elb's hovel of thoughts

Thursday, February 10, 2005

Fractal geometry

Allow to introduce a brance of science which may or may not be familiar to most - fractal geometry; where patterns present on a small scale are also found replicated on a large scale.

Is this possible, that what is observable on a scale of a few millimetres can be found present on a scale of centimetres, metres, decametres, even kilometres and megametres? Yes.

This sense of scale is present to us in nature, and can also be replicated via simple geometric progession, which many of you would have learnt doing mathematics at a grade 10 or 11 level.

Let us begin with a basic geometric progression (here called a Cantor set) involving a single dimension - a straight line

Step 1: We have a line -------------------------------
Step 2: We now remove the line in between the 1/3 rd and 2/3 rd marks.
This leaves us ----------- --------- -------- ---------
Step 3: We now remove the 'open middle third' of each remaining set
This leaves us --------------- ----- -------- --- -- ---
Step 4: Repeat, giving ----- - -- - - -------- - - -- - -

Get the idea?

The same can be done with two dimensions; i.e. Koch curves and Sierpinski triangle; in fact, a full blown Koch island has similarities with a snowflake! The most famous of them all though, is probably the Mandelbrot Set (notice how the very miniature patterns still look like the parent shape!)

Mandelbrot set

This also can be done with three dimensional objects; i.e. Menger sponge, and even objects with higher dimensions (don't ask how!).

In nature, probably a good example is the fern leaf

Image taken from http://www.stenslandsystems.com/

Notice how the individual leaves take on the same pattern as the overall shape of the leaf!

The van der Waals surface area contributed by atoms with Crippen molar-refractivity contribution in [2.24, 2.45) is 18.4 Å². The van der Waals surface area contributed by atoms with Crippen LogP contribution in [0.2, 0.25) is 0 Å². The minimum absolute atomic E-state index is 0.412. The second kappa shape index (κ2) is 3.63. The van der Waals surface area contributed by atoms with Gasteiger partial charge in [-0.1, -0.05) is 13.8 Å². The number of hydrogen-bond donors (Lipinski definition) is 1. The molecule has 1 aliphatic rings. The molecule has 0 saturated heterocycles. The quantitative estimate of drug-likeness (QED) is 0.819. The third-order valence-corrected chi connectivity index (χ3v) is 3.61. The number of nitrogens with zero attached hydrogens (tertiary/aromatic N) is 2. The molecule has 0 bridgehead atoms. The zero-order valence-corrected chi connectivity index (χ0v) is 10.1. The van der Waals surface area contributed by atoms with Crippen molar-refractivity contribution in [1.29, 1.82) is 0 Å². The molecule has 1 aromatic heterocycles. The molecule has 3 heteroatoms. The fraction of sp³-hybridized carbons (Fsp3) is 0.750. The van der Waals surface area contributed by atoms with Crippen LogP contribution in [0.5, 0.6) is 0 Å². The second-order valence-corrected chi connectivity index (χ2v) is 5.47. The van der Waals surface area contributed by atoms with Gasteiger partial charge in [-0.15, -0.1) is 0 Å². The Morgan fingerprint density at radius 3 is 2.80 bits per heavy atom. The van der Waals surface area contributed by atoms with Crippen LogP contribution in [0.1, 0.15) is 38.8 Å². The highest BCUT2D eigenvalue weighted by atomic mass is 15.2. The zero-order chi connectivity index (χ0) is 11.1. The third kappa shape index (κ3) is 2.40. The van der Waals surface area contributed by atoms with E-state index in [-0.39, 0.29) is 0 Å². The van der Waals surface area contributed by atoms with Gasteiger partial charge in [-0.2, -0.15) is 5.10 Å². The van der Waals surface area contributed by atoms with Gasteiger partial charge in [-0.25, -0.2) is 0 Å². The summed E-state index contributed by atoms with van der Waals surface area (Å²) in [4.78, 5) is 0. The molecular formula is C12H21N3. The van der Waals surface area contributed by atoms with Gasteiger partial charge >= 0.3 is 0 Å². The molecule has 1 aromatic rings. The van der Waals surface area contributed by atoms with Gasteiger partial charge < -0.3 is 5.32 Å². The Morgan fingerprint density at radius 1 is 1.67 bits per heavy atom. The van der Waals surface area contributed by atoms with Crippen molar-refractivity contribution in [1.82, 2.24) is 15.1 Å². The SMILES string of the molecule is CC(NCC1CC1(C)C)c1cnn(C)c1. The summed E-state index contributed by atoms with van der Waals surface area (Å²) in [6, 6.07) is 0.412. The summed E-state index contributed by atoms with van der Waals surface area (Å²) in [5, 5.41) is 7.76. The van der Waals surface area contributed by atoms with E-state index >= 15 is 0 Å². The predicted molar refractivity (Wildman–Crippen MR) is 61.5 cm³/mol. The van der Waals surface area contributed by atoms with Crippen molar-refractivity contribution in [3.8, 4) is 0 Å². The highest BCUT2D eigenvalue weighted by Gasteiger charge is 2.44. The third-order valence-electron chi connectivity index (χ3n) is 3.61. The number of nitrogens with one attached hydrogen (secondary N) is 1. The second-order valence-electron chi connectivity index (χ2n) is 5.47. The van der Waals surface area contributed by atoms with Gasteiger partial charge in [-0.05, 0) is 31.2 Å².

Other good examples include a river. Why a river? Because, overall, a real river is really in the shape of a gigantic fan! That's right, a river isn't just a solo meandering body of water, when you take into account its tributaries and the tributaries' tributaries and the tributaries' tributaries' tributaries, it becomes the shape of a delta. That's right, a river's delta near the sea can be scaled up to reflect the true overall shape of the river. And it can be scaled down to show deltas forming within the delta, and even more and more sub-deltas being formed.

Another good example is the human lung, the delta scale applies just as well for this case. And so it is for lightning, for volcanoes, clouds, snowflakes, and so on.

If you still cannot follow me, let me present to you a question: How long is the coastline of say, the Malaysian Peninsula. Looking up a map would not give you the correct answer. Why? If say, we are to take a straight ruler that is ten kilometres long, then we will receive an accuracy limited to that ruler; i.e. only huge geographical changes in coastline would get accounted for. Smaller peninsulas and bays and cracks than 10km would NOT get recorded! If we change to a ruler that is a kilometer long, then geographical changes smaller than a kilometre would not be recorded! And so on. Thus; the TRUE coastline would be needed to be measured using a ruler that is probably several molecules across!

This concept of course, can also mutate itself into questions such as: how small can an iceberg get? If the concept of fractals were to be applied, then theoretically the smallest iceberg is undefinable while the largest occurs very rarely.

Anyway, I hope I haven't managed to get any of you too confused just yet :)

-Copyright Patrick 2005


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